There is also the possibility that a community may seek to display Ancestral Remains within the community itself. This could take the form of a viewing for community members prior to burial, or a display of Ancestral Remains in accordance with tradition. Such displays are within the rights, and responsibilities, of the associated community. A decision by a community to display Ancestral Remains in a venue fully under their control should not be seen as a precedent for wider public display of Ancestral Remains by a museum.


It is rare that all members of a community initially agree on the processes of repatriation. Museums will normally act on instructions from suitably empowered and endorsed community officers or representatives. Such officers have a personal and professional responsibility to operate in the best interests of the wider community. Mechanisms usually exist to call such officers to account should financial or cultural improprieties occur.

However, disputes will occur. Museum staff rarely have had exposure to the inner workings of the relevant community, nor will they have had any formal or cultural authority that might enable them to resolve disputes. Dispute resolution and management is therefore the responsibility of the requesting community. A museum will rarely seek total consensus in a community, but it will expect to see evidence that the interests of the majority are being represented.

Repatriation brings with it a large number of rights and responsibilities. A community, or its representatives, has a right to the return of Ancestral Remains. It also has to accept responsibility that the appropriate representatives receive the Ancestral Remains, and for their future dispensation. Museums are largely dependent upon community guidance.

Return as empowerment: frivolous or vexatious claims

Repatriation is an act of empowerment. In returning Ancestral Remains to a particular individual, group or agency, there is an explicit acknowledgement that they have been recognised by the returning institution as entitled to represent the community’s interest in this, and future, events. Communities need to be aware of this responsibility.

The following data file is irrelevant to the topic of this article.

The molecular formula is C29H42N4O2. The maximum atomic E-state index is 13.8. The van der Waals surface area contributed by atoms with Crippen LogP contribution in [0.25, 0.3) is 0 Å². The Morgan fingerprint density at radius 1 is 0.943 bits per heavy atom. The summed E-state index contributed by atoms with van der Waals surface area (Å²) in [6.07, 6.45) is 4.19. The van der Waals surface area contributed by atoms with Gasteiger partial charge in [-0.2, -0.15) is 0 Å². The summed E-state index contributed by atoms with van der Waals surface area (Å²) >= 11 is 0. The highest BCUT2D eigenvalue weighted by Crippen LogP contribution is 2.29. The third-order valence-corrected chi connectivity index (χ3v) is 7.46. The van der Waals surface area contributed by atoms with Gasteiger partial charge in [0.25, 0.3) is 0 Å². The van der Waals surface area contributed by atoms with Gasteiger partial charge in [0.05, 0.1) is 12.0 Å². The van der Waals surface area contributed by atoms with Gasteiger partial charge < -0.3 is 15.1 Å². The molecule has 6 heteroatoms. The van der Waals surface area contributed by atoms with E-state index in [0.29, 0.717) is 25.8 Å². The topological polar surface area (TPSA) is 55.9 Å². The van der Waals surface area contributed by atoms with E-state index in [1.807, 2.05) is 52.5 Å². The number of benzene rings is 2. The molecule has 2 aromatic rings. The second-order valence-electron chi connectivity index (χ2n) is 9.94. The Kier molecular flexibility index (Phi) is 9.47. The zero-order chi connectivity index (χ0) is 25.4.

Museums do have to be cautious of what are called frivolous or vexatious claims. A claim is regarded as being frivolous when the intention is more to mislead people, or interfere with or detract from some other purpose, than from a sincere claim to Ancestral Remains. Vexatious claims are made to cause inconvenience or distress, either to the holding institution or to the community. Such claims are typically made by disgruntled individuals, or by self-created representative bodies who may have no direct affiliation with the Ancestral Remains or communities involved. Such claims are rare, but the potential exists. Participating museums will need advice from the claimant community as to preferred approaches and responses. Similarly, the community should do what it can to identify and resolve issues internally.


There are new and increasing challenges to repatriation worldwide. Many of these are historic, and include the arguments such as the following:

  • Ancestral Remains have been removed from their traditional context and are no longer relevant to descendant cultures.
  • No one is associated with the Ancestral Remains due to age and/or passing of time.
  • Religious beliefs and ceremonies have changed.
  • Modified Ancestral Remains have been transformed into art objects and are no longer Ancestral Remains.
  • Some Ancestral Remains were acquired legally with the free and informed consent of the Indigenous seller/donor.
  • Ancestral Remains are of scientific importance.
  • Ancestral Remains are safer in this institution than they would be in the country of origin.

Other challenges include the transfer of authority over, and responsibility for, Ancestral Remains back to Indigenous management groups. This sometimes requires investments in resourcing and infrastructure, so that facilities can be built in the affected communities and operated over the long term. It also requires opportunities for education and training, for both community and museum staff, which incorporate cultural values and traditions.

There are also many different Aboriginal and Torres Strait Islander nations across Australia and, indeed, Indigenous First Nations peoples throughout the world. These groups have their own histories, cultures and opinions regarding the future of Ancestral Remains. There is no ‘one-size-fits-all’ strategy for repatriation management. Systems must therefore be developed that allow for differences.

The ultimate judge of the repatriation process will be the responses of people 100 years or more into the future. These cannot be predicted. Repatriation may be praised or condemned. Any person engaging in repatriation needs to be aware that the future may look upon their actions differently.